By Brian Wakamo
The NBA has gotten itself into a bit of a situation.
On October 4, acclaimed Houston Rockets general manager Daryl Morey tweeted in support of the continuing protests in Hong Kong. His simple, two-sentence tweet (which has since been deleted) has prompted an unlikely controversy.
The owner of the Rockets, Tilman Fertitta, quickly denounced his general manager’s tweet, saying it does not speak for the organization and emphasizing that the Rockets are, resoundingly, not a political organization.
Why did Fertitta condemn his own manager? The replies to his tweet offer a clue.
Nearly all come from Chinese nationals warning that if Morey isn’t fired, the Rockets will lose the entire Chinese market. Fertitta himself may agree, as evidenced by his liking Instagram comments calling for Morey’s ouster. Reports suggest the Rockets have internally discussed this option.
Firing one of the most successful general managers in the NBA over the past decade may seem absurd. But the Rockets are the most popular NBA team in China — and, as many businesses have found, that market share can put a lot of pressure on political speech well outside of the country.
The NBA hasn’t exactly been supportive of Morey either. In a bland statement, Commissioner Adam Silver offered only very tepid backing.
Meanwhile Brooklyn Nets owner Joe Tsai — a co-founder of Chinese retail giant Alibaba — put out a long statement describing Hong Kong’s protests as a “separatist movement.”
In an especially disappointing statement, superstar LeBron James seemed to suggest Morey — who has been doing business in China for over a decade — was “misinformed” about the situation in Hong Kong.
American politicians from across the spectrum, on the other hand, have been much more supportive.
Republican Senator Ted Cruz tweeted in support of Morey, while fellow Republicans Rick Scott and Josh Hawley demanded answers from the NBA. Democratic presidential candidates Beto O’Rourke, Julián Castro, and Elizabeth Warren all condemned the response from the league as well.
Yet this groundswell of support from American politicians will likely only inflame the critical response from China.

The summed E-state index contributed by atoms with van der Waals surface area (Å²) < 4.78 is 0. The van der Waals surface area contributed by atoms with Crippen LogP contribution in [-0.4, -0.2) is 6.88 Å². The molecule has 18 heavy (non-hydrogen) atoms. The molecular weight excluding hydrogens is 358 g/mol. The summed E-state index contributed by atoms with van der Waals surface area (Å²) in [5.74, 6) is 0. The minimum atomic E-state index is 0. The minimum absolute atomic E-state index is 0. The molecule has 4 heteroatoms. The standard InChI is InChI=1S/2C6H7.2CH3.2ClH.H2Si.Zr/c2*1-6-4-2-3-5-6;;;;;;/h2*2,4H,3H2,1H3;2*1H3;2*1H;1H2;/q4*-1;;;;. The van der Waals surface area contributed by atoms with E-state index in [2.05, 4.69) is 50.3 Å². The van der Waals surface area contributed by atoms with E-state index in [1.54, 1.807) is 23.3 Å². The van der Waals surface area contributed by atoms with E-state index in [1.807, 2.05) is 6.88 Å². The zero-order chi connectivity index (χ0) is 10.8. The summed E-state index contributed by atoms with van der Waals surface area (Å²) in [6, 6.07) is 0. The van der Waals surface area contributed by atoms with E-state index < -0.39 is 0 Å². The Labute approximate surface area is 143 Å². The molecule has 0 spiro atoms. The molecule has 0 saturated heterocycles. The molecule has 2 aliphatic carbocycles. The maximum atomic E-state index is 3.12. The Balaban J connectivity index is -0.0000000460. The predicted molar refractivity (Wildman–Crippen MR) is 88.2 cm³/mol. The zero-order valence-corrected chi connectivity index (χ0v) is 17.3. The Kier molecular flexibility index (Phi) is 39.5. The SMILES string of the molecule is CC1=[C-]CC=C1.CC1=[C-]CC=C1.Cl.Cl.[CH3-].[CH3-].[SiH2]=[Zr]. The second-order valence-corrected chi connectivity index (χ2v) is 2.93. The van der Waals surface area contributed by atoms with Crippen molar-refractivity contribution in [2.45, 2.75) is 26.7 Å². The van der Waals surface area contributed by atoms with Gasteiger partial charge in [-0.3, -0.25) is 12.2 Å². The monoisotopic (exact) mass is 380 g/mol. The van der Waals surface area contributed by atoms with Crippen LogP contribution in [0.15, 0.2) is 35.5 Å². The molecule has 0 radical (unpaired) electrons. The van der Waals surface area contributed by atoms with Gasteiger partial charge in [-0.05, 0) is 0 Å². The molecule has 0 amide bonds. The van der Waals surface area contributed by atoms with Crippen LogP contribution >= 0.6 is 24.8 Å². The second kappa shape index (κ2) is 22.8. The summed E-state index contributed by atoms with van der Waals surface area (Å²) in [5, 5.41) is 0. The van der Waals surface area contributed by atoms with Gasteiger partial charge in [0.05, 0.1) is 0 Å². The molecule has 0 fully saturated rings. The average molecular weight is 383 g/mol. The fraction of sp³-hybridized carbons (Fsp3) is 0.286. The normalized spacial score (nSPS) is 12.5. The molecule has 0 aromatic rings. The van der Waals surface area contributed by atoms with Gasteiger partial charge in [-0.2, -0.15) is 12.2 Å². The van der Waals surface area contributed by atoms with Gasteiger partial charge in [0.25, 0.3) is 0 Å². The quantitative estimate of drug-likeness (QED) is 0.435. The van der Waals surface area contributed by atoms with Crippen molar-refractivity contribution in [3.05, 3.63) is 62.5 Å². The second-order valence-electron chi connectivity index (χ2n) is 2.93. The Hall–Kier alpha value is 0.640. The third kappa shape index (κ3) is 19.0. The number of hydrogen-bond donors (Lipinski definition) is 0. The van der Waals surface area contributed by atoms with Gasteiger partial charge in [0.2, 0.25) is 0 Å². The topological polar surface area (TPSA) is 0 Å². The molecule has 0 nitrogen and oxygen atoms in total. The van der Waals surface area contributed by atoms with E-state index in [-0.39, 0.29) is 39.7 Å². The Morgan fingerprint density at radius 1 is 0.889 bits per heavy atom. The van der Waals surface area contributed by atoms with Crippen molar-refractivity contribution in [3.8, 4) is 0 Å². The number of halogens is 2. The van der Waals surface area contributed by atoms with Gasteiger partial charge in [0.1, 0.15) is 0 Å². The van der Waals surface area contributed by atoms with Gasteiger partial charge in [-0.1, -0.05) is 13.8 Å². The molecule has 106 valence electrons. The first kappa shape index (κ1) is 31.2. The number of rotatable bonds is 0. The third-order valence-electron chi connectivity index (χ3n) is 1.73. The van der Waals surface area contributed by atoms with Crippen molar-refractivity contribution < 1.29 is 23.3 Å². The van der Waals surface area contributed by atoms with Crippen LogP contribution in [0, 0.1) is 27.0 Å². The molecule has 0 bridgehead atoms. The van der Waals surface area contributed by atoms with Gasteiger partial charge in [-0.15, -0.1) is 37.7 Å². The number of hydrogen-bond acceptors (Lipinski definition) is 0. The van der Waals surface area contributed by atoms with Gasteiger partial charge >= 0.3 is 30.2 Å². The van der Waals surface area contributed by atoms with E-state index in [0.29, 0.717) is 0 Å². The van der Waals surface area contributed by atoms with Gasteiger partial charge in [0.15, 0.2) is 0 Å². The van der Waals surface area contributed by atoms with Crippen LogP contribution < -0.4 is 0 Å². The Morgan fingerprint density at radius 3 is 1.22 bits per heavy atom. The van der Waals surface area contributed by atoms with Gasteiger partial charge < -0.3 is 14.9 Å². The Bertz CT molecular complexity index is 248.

China has long been attempting to regulate foreign free speech via economic pressure.
Many movie studios, like Disney’s Marvel outfit, have altered scripts to prevent films from being boycotted in the Chinese market. Google has repeatedly censored its searches to appease the Chinese government, while Twitter has suspended accounts which are critical of China.
This pattern extends even further. China’s government often pays Chinese student associations on college campuses to boost Chinese state visits — and to criticize any sentiment seen as anti-China. In many cases, the Chinese government has harassed even non-Chinese academics who criticize the state.
But the league has long been happy to take Chinese money and sponsorships, especially since Yao Ming was drafted by the same Houston Rockets years ago. And progressive politics hardly dominate there besides — Tilman Fertitta has even proclaimed his support for Trump’s policies.
Still, the obvious prioritization of commercial ties with a government that’s attacking demonstrators in Hong Kong and putting millions of ethnic Uyghurs in concentration camps is a damning statement about what the league — and the economic system it operates in — truly values.
Brian Wakamo is a researcher on the Global Economy Project at the Institute for Policy Studies.